(POINTS TO REMEMBER)
(Common Types of Inner Children)
Inner child is created during a crisis - a crisis could have been be at any age from pre-birth to young adult. Some people have an inner fetus, and others an inner teenager. Many people have more than one inner child, and the inner children may fight. Some people have a dissociated self of their own age, who may not trust them. And sometimes a large part of the self appears to be totally missing, which we call lost identity.
We usually have solutions, but first, let's look at some types of inner child and the corresponding adult behaviors. Then we can consider an inner babysitter:
1. Playful Children
2. Demanding Children
3. Neglected Children
4. Abandoned Children
5. Frightened Children
6. Detached Children
7. Ignored Children
8. Spiritual Children
This sensitive inner child rejected their real parents and searched for perfect parents or a heavenly home. As adults they may be intensely religious and either express intolerance for other philosophies or desperately check every potential spiritual path.
(Emotional First Aid)
We repeatedly find that if a person did not dissociate overwhelming emotions (to create an inner child), they feel that may have become insane, sick, criminal or dead! As the original dissociation was often a way to survive some emotional issue, ALWAYS be gentle when communicating with an inner child!
("First - FEEL YOUR FEELINGS!")
An experienced systemic coach can help you do this without re-traumatizing yourself (see therapist damage). (Inexperienced coaches and counselors may be unable to resolve the trauma that created an inner child, and, with good intentions, increase the identity loss).
You can learn how to comfort your inner child. If you didn't enjoy healthy bonding with your mother, re-parenting may help your healing. Some easy strategies can probably help. Perhaps wrap yourself in a soft blanket in a comfortable and imagine comforting the younger you who you once were ... (have a box of tissues ready - you may cry).
Don't try to force or manipulate an inner child ... that may be why they split off in the first place! Learn to love and respect these parts of you! Be endlessly patient. Inner children are often lost in time - from their points of view the trauma just happened ... or is still happening! They may be shocked to discover that you have grown up!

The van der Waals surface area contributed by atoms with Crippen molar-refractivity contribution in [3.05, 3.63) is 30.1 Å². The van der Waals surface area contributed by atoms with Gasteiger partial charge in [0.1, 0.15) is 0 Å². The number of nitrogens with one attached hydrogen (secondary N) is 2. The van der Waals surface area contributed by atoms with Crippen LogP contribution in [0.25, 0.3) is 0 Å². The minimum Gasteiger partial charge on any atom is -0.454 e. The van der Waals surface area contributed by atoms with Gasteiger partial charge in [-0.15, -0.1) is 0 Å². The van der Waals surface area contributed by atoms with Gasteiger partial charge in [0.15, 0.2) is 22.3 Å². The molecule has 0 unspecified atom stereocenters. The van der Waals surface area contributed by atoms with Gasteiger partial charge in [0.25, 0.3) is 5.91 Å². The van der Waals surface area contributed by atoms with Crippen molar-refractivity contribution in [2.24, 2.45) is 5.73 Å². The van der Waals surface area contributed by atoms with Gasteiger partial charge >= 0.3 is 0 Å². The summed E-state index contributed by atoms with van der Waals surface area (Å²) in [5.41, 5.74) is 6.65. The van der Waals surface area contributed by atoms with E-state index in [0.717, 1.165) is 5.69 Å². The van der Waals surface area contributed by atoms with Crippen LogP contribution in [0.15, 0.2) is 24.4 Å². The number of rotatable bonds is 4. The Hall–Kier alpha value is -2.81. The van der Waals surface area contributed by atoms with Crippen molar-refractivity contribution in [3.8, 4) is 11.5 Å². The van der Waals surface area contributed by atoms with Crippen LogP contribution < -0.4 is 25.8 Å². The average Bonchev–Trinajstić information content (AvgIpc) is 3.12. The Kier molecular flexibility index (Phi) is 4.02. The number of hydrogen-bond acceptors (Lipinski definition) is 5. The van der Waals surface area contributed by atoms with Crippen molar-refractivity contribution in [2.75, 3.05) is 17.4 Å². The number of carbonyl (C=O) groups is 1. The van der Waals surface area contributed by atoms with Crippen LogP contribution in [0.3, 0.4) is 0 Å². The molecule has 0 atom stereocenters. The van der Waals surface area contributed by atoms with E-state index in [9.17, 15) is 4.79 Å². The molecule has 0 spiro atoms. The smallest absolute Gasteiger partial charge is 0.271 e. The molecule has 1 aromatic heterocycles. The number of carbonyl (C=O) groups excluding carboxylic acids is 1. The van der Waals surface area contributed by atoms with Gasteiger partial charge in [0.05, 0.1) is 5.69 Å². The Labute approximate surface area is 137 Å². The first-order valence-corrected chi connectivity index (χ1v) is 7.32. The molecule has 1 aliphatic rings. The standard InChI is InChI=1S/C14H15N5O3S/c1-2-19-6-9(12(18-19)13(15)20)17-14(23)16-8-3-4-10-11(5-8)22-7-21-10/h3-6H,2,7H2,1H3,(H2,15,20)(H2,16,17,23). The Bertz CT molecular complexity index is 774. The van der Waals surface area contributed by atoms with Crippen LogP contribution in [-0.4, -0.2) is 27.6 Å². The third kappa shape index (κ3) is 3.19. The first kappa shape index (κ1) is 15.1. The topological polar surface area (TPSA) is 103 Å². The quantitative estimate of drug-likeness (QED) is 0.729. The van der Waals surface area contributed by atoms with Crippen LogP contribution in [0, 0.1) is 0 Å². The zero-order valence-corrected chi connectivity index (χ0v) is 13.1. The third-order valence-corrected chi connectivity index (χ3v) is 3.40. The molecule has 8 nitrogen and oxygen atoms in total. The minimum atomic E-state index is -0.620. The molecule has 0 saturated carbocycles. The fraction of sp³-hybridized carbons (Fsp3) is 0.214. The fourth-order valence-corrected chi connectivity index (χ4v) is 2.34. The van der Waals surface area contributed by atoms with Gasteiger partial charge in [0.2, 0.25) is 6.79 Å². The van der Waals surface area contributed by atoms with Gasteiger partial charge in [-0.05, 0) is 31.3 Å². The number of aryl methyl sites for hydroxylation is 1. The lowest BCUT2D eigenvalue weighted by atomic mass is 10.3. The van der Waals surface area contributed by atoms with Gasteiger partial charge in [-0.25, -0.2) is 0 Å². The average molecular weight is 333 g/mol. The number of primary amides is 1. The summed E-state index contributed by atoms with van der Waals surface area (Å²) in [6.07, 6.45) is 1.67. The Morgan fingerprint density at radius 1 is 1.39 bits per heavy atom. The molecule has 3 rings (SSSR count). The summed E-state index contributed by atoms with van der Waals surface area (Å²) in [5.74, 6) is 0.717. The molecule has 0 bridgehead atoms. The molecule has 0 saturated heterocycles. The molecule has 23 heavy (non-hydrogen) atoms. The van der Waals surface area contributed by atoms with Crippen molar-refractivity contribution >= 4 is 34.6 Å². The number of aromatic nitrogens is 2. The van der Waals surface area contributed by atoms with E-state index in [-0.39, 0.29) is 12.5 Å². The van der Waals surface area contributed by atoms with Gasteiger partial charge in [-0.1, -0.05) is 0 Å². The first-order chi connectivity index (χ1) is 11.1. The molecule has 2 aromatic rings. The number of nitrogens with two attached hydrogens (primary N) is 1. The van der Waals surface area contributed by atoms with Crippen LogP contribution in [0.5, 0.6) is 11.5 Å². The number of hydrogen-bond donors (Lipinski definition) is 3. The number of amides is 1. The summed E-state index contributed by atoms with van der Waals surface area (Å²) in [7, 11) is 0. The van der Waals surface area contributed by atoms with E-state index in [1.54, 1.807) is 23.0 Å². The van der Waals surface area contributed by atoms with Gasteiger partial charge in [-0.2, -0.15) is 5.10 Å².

Some treats for your inner child may feel strange at first - and later wonderful! Perhaps read your inner child a story as you sit in a comfortable chair. Maybe sing a lullaby to your inner child if you feel upset. Maybe buy and use some coloring books and crayons. Perhaps take real children to a play-park or zoo, or go a circus, or watch a beloved children's movie - as if your inner child was with you.
We can coach you, step by step, to:
The consequences of ignoring emotions, together with the side-effects of psychoactive drugs, are unacceptable to an increasing number of health professionals and their patients.
(Trauma and the Inner Child)
If you do not resolve the adult consequences of childhood trauma, you may feel like a wounded child whenever something reminds you of your early stress. You are less likely to enjoy stable employment and stable relationships; and you are more likely to feel angry, depressed and anxious.
The consequences of childhood trauma can include an inability to make decisions; shame, guilt, self-blame; and a sense of being different (feeling special or rejected). Ignoring these consequences of can lead to toxic bonds, learning disabilities, depression and bipolar disorder. We coach people to recover, nurture and integrate lost or childish parts.
(Integrating an Inner Child)
Our inner child coaching can benefit people who suffered childhood trauma or abuse, and disassociated to cope with the experience. We coach people understand their emotions; this may reduce nightmares, diminish panic attacks and help control eating and learning problems.
Although our inner child coaching has helped many people, much depends on the extent of the disassociation, which can have a wide range of effects and symptoms. DID (disassociation identity disorder - once called multiple personality) is an extreme. Less extreme possibilities include:
Many people try to manage emotional symptoms with medication. Other people may try to distract themselves with alcohol, drugs, sex, gambling or food. A common consequence is an inability to enjoy mature, adult relationships. But if the underlying identity loss is not restored, then the symptoms may return in other forms.